Wednesday, January 30, 2013

Not a post for the squeamish. (You know who you are)

My job, among other adjectives, is fascinating and affords me opportunities to see and do things that I would certainly not otherwise see or do.

I have a friend, currently, who is a neurosurgeon.  I've been bugging him to let me watch him perform a brain surgery.

Yesterday I tagged along into the cadaver lab to watch him practice. 

Once I got over the initial....I guess it was shock...sort of.....of being in the room with a cadaverous head (yes, just the head), the watching him practice part was super duper cool.  Who knew there was so much intricacy to the human head!  We didn't even get up in to the brain, but he did dissect the pituitary gland, and noodled around in all of those sinus cavities and into the brain stem.  (I get to see a craniotomy next!!)  It is truly mind blowing how the body works, and why it works, and how many moving pieces and parts there are.  It's a little scary, if you think about it too much, because there's so much that can go WRONG along the way, but when it doesn't, when it's all working like it should, its pretty darned amazing!

I had to wonder about this head we were using.  How was it that this head ended up being in this lab?  How many other heads are floating around out there in labs like this one?  I realized how incredibly important it is to have a steady supply of heads (and hearts and bodies) for physicians to practice on.  Clearly, his technique, while impressive, had room for improvement.  There is very very little room for error when maneuvering inside the human head....poking around, if you will, with sharp instruments.  It's good to know what one is doing. 

I said a silent thank you to this individual (whether they had anything to actually do with making the choice to donate themselves to science or whether it was done "for" them) for the crucial part they turned out to play in helping the rest of us stay alive. 

Thanks to my cousin (with whom I discussed today's adventure), this book is now on my "to read" list.

Stiff is an oddly compelling, often hilarious exploration of the strange lives of our bodies postmortem. For two thousand years, cadavers—some willingly, some unwittingly—have been involved in science's boldest strides and weirdest undertakings. They've tested France's first guillotines, ridden the NASA Space Shuttle, been crucified in a Parisian laboratory to test the authenticity of the Shroud of Turin, and helped solve the mystery of TWA Flight 800. For every new surgical procedure, from heart transplants to gender reassignment surgery, cadavers have been there alongside surgeons, making history in their quiet way.

In this fascinating, ennobling account, Mary Roach visits the good deeds of cadavers over the centuries—from the anatomy labs and human-sourced pharmacies of medieval and nineteenth-century Europe to a human decay research facility in Tennessee, to a plastic surgery practice lab, to a Scandinavian funeral directors' conference on human composting. In her droll, inimitable voice, Roach tells the engrossing story of our bodies when we are no longer with them.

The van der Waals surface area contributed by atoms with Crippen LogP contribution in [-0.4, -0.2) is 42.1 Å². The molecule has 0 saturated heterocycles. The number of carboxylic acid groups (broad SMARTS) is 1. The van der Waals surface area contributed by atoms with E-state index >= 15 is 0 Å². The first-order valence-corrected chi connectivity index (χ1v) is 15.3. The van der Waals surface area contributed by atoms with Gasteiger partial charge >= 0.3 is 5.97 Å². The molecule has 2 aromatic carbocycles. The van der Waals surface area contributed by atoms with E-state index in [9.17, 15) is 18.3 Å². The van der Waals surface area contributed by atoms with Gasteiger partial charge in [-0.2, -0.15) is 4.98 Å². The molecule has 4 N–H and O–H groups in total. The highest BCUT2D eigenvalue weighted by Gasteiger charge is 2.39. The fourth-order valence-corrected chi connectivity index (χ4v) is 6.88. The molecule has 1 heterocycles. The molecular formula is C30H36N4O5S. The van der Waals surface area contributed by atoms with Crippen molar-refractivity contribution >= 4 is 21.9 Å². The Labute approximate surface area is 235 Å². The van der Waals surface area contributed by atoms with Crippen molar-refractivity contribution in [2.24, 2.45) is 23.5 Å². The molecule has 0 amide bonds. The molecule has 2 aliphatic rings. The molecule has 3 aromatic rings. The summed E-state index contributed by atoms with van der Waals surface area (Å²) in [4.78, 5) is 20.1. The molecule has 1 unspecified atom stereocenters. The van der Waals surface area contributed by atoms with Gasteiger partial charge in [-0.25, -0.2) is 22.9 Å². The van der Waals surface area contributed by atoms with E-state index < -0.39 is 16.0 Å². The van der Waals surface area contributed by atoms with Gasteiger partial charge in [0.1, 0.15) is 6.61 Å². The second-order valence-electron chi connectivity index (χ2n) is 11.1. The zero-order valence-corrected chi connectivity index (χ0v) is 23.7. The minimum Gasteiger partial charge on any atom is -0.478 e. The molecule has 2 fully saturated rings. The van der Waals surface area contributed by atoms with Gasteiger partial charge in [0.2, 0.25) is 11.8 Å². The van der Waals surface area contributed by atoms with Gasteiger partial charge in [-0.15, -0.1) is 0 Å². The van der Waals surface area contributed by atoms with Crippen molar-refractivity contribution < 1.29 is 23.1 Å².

Thursday, January 24, 2013


I went out last night to see a band I love, Yonder Mountain String Band.  Prior to departure I spent 10 minutes standing, paralyzed in my closet trying to figure out what to wear.  Factors to consider included: 
  • single digit temperatures outside
  • hot humid inside the venue
  • tired
  • needed shoes good for dancing but also good for protecting toes
  • comfy
  • no trendy band tshirts
  • layers
  • nothing shlumpy
This easily explains the paralysis.  Eventually my daughter came and found me and in a gesture of kindness attempted to dress me.  This!  No, that's shlumpy.  This!!! No, that's dumb...etc.

We arrived upon something, eventually, which met all of the criteria.

She surveyed me for a moment afterwards.  "Good.....that's definitely your look."  "I have a look???"   "Sure, you have this executive barnyard kind of look." 

Who knew?  Is that like....I OWN the barn yard (hopefully)?  She wasn't interested in sticking around to discuss.

In any event.  The show was great.  Until I walked out of the theater at 12:30 and discovered that it was SNOWING to beat the band!

Here's what the drive home looked like:

It was quite pretty when I got home.  (I meant to take a pic, but turns out I was videotaping instead)


Wednesday, January 23, 2013

Wintry Mix?????

Dear Summer,

I miss you.  Please come back soon.  Very soon.


Frozen in Magnolia Meadow

Contemplating starting a new blog

I think I'm going to call it "The misadventures of a Pagan mom raising a Catholic daughter."  I checked.  That blog name isn't taken yet.  (Weird, right???)